Little Canada-based St. Jude Medical, Inc., said in a letter to the U.S. Food and Drug Administration (FDA) that it will make a number of improvements to address concerns raised by regulators following an inspection of one of its facilities.

The company’s manufacturing plant in Sylmar, California, was inspected by regulators in October. At the plant, St. Jude makes cardiac rhythm management products, which include pacemakers, defibrillators, and leads—wires that connect defibrillators to the heart. St. Jude’s Durata leads were at the center of the recent FDA inspection.

St. Jude’s defibrillator leads have come under scrutiny in recent years: The company recalled its Riata line of leads in 2011 amid reports of their failure. The company then launched its Durata line, claiming that the new leads were designed to prevent the problems seen in the older ones. (Last year, a physician reported to the FDA that one of the Durata leads failed after it was implanted in a patient, although St. Jude said it analyzed that particular lead and found it did not have the same flaw as the Riata leads.)

St. Jude CEO Dan Starks in October said during the company’s third-quarter earnings call that he expected to receive a warning from the FDA following the facility inspection. About a week later, St. Jude confirmed that it had received a “Form 483” from regulators. (A Form 483 notifies companies of “objectionable conditions” that were observed during inspections, and companies are encouraged to respond with plans to correct the problems.)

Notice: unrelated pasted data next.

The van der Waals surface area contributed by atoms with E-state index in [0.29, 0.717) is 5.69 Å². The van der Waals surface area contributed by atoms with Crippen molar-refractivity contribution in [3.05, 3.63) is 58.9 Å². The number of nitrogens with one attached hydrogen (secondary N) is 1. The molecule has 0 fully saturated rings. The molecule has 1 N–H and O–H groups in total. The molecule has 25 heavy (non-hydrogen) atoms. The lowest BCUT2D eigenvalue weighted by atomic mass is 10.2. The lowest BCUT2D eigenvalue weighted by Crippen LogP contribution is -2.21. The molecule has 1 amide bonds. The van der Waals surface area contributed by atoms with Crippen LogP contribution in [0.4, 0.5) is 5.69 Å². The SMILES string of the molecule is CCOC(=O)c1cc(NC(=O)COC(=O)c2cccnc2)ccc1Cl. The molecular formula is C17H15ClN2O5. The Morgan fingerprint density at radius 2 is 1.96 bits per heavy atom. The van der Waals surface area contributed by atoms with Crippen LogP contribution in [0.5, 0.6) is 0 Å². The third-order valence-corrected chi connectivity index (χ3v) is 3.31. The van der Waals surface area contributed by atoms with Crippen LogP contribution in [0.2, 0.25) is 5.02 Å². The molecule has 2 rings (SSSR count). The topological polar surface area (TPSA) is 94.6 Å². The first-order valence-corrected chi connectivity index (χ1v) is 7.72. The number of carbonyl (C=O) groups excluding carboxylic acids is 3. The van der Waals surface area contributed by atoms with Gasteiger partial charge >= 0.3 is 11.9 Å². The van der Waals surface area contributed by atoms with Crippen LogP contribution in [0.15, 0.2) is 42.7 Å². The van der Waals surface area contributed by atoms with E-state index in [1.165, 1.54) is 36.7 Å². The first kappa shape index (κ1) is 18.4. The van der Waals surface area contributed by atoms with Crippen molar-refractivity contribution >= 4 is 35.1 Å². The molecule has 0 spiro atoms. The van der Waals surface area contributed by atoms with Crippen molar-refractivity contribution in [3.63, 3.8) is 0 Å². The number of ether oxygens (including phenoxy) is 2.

St. Jude’s response to the FDA is dated November 7, although it was only recently made public by the FDA. In its letter, the company said it will make improvements to its overall processes. For example, St. Jude said it would provide additional education for its staff, make improvements “to ensure robust process for the design and development of our products and processes,” and improve its risk management processes to enhance monitoring and control of its systems.

It also made promises to address specific problems raised by the FDA, including some related to its Durata lead, although a significant number of details are redacted from the letter. In one instance, the FDA complained that St. Jude failed to adhere to its own policies regarding the testing of its Durata product. The agency also said St. Jude’s risk analysis of the Durata design is “inadequate” because it combines recalled devices with those that are still on the market. In its response, the company vowed to resolve the issues and said it has already begun implementing changes.

To read St. Jude’s letter, click here.

“It doesn’t mean the product is bad, but it means they have some work to do,” David Furr, an Austin, Texas-based consultant who reviewed the inspection report and has never worked for St. Jude, recently told The Wall Street Journal.

St. Jude is Minnesota’s 15th-largest public company based on revenue, which totaled $5.6 billion in its most recent fiscal year.

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